There are also voluntary professional bodies for real estate valuation such as the Royal Institute of Chartered Surveyors ('RICS') and the Property Institute of New Zealand ('PINZ'). Both of these bodies have a wider membership, beyond real estate valuers. PINZ has over 2,500 members in New Zealand and overseas (such as ex-pats in the UK, Asia and Australia). PINZ has a service level agreement with the NZIV, whereby PINZ contracts to perform tasks for the statutory professional body, NZIV. PINZ was formed in 2000 to act as the voice of the property professions. There have been 'political divisions' within the valuation profession in New Zealand, expressed at AGMs and through 'proxy wars' over the last 20 years or so. Many valuers are supportive of amalgamation of the NZIV functions under the multi-disciplinary voluntary body PINZ, whilst many others wish to retain a separate statutory professional body for valuers (the NZIV). There are various reasons in the debate and the governing legislation is under review and amendments or repeal is being considered. At present, the Act remains in force and the NZIV is legally a distinct body with statutory functions, powers and duties.
Automated valuation models (AVMs) are growing in acceptance. These rely on statistical models such as multiple regression analysis, machine learning algorithms or geographic information systems (GIS). While AVMs can be quite accurate, particularly when used in a very homogeneous area, there is also evidence that AVMs are not accurate in other instances such as when they are used in rural areas, or when the appraised property does not conform well to the neighborhood.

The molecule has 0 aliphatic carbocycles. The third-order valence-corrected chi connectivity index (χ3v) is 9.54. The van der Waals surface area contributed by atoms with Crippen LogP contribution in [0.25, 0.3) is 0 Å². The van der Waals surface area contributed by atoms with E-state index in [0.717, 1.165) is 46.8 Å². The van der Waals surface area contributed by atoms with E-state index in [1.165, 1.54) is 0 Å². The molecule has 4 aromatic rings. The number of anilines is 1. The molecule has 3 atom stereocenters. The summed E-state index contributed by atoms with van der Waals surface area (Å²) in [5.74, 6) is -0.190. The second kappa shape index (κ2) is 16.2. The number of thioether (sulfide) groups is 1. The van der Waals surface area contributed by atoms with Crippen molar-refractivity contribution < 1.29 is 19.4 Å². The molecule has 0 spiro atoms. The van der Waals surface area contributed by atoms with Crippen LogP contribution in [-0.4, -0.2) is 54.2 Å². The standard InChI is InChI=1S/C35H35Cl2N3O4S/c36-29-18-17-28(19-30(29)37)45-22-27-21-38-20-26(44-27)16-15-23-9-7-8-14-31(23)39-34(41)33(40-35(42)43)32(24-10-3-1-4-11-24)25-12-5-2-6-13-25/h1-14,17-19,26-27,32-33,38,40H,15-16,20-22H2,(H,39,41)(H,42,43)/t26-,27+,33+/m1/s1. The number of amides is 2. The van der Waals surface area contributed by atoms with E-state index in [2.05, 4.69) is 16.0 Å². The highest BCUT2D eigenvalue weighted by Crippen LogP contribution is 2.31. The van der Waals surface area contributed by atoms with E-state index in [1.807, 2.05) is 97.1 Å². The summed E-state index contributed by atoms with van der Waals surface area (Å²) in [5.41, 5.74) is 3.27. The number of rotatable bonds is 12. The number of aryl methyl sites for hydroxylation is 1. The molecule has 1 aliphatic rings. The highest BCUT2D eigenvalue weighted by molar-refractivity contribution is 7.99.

Itemize your improvements. Jot down the repairs and updates you’ve made over the years, when you did them and how much they cost. Remember the items that an appraiser might not notice, like a new roof or insulation—and even minor items like a new kitchen sink count too. Please note that improvements do not represent a dollar for dollar increase in value, but every little bit helps!
E-mail: Click on the Request Public Records form to electronically request public records. To help us expedite and avoid delays in processing your request, please be as detailed as possible with the information you are requesting. When you submit a request, it is forwarded to Pinellas County Marketing & Communications for review. The request is then forwarded to the department liaison responsible for processing your request. You will receive an email acknowledging your request and informing you of the steps required to complete your request.